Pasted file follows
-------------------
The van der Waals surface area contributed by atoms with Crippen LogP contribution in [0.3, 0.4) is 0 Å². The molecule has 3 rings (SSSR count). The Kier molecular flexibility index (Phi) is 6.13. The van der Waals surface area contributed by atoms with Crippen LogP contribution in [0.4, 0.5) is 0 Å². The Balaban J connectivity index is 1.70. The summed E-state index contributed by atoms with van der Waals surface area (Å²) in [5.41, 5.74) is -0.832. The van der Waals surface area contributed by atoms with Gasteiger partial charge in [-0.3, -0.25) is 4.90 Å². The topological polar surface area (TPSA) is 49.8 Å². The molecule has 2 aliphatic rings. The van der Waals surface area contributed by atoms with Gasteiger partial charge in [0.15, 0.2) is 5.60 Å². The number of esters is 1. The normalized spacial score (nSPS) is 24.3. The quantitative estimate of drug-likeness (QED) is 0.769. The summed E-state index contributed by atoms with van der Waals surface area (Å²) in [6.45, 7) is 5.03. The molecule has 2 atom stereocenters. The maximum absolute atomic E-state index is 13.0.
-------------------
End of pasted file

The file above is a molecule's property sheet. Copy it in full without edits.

The van der Waals surface area contributed by atoms with Crippen LogP contribution in [0.3, 0.4) is 0 Å². The molecule has 3 rings (SSSR count). The Kier molecular flexibility index (Phi) is 6.13. The van der Waals surface area contributed by atoms with Crippen LogP contribution in [0.4, 0.5) is 0 Å². The Balaban J connectivity index is 1.70. The summed E-state index contributed by atoms with van der Waals surface area (Å²) in [5.41, 5.74) is -0.832. The van der Waals surface area contributed by atoms with Gasteiger partial charge in [-0.3, -0.25) is 4.90 Å². The topological polar surface area (TPSA) is 49.8 Å². The molecule has 2 aliphatic rings. The van der Waals surface area contributed by atoms with Gasteiger partial charge in [0.15, 0.2) is 5.60 Å². The number of esters is 1. The normalized spacial score (nSPS) is 24.3. The quantitative estimate of drug-likeness (QED) is 0.769. The summed E-state index contributed by atoms with van der Waals surface area (Å²) in [6.45, 7) is 5.03. The molecule has 2 atom stereocenters. The maximum absolute atomic E-state index is 13.0.